Golf and relaxation not your thing? Or not fully your thing? Check out the Musical Instrument Museum, one of my favorite museums in the country, let alone the city. It has thousands of weird musical instruments, interactive displays, and even a gallery where you can try some fun ones for yourself. I’m an excellent gong banger!

The Musical Instrument Museum is my number one spot in Phoenix!

If you’re interested in how people came to inhabit the city, check out Heritage Square, a still-standing original city block! Want adventure? Head to north Scottsdale – or any number of other locations – and rent an ATV to explore the desert. Just bring gloves.

Phoenix also has a great urban park, Papago Park, the lovely Desert Botanical Garden, great hikes of Camelback or South Mountain, and luxury shopping in Scottsdale, along with some great nightlife. Like I said, there’s really a good amount going on here.

Heritage Square

Where to Stay

You can stay pretty much anywhere, but you’ll probably find your best bets downtown and east/north. You can find generic Holiday Inn sorts of properties all over, but this is a good place to splurge on a resort as prices are much less than in other major metro areas, and downright affordable in the heat of summer (more on that later). And since you’ll have a car, getting to see the places you want to see won’t be an issue.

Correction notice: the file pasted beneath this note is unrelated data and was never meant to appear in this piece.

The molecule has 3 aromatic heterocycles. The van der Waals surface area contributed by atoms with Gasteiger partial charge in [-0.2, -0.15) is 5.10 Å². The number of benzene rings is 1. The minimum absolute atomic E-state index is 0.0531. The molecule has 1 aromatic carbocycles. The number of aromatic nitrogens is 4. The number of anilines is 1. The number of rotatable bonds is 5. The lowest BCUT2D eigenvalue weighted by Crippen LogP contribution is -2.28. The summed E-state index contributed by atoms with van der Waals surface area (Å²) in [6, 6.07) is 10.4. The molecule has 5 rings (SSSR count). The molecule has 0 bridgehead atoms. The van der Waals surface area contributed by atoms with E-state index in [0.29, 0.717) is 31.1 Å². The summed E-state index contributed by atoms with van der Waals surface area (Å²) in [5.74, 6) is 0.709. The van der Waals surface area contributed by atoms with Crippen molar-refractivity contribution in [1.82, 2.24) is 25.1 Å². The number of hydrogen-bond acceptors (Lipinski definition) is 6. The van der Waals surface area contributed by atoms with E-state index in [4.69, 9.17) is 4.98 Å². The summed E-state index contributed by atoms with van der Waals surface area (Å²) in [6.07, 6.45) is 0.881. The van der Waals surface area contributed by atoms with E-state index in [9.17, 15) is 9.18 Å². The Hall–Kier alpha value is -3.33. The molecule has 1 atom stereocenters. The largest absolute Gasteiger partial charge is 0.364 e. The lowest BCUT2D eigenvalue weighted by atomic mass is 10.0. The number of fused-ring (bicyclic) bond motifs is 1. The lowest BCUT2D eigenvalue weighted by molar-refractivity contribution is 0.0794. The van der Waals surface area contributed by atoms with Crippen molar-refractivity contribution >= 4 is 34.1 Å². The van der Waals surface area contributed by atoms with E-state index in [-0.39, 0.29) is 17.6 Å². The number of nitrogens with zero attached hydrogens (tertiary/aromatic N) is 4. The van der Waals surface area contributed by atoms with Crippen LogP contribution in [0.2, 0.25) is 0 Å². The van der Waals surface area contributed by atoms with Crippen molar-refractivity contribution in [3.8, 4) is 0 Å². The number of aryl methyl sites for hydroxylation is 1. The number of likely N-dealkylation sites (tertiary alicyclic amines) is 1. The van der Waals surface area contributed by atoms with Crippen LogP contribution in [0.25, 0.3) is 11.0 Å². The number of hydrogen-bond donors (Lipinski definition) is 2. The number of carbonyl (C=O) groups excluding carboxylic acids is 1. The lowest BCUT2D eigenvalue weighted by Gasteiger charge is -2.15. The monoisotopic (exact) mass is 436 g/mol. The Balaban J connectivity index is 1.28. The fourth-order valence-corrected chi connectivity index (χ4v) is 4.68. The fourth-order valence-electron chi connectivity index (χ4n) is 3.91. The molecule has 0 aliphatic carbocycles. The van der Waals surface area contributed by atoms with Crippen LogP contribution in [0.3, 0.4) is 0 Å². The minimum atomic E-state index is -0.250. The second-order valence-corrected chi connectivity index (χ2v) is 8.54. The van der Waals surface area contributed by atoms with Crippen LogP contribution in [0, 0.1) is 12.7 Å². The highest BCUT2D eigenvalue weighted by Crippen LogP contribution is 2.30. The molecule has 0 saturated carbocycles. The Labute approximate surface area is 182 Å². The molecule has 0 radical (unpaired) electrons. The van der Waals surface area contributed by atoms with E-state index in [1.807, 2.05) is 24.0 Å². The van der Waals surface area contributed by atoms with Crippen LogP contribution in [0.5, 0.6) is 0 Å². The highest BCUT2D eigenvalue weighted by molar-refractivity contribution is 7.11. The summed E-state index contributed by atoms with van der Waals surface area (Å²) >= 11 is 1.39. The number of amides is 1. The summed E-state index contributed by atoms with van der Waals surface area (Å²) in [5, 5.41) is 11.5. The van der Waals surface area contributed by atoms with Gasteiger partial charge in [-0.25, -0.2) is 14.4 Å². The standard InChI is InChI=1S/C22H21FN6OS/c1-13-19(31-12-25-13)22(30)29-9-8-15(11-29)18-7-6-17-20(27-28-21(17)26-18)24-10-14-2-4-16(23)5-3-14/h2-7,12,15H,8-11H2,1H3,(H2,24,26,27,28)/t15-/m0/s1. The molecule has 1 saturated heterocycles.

What to Eat

First, don’t eat Phoenix Mexican food. It’s more Tex-Mex than Mexican, and just not worth your while. It’s embarrassing for a border state, but is what it is.

That said, Phoenix actually has some spectacular restaurants, and I wrote all about those. Read that here, and I will be updating it after subsequent trips.

This is the salad from Kai, the best restaurant (in my opinion) in the Phoenix metro area.

Other Useful Information

Ok, the weather. Summer is hot. Think of the hottest day you’ve had, and imagine it worse. Temperatures regularly exceed 110 degrees Fahrenheit (44 Celsius). It is a dry heat, so it’s not sticky, but you can dehydrate very quickly. Things left in your car can and will melt. AC – good AC – is a must, and if you come to town in summer, outdoor activities will not be your friend outside of early mornings or night.

Phoenix is home to a lot of retired people, many from California. They drive slowly. Just watch out. And if it rains – yes it rains here – be extra careful. It can flood and people don’t drive especially safely.

If you’re planning to stay in the Tempe area, make sure it isn’t move-in or graduation at Arizona State University. It is one of the biggest universities in the country and will absolutely pack the hotels in the area.

If you plan to tie Phoenix into another trip, it is about three and a half hours from the Grand Canyon, an hour and a half from Tucson (gateway to Southern Arizona), an hour and a half or so from Sedona, six from Los Angeles or San Diego, and just under five from Las Vegas. There’s a pretty amazing trip to see all of these in a couple weeks!

Don’t forget to see the desert, perhaps from an ATV!


Phoenix is actually a nice place, not just to live, but also to visit. Seriously. Give it a shot for a few days, get some desert sun, and play a new instrument at MIM. You won’t regret it!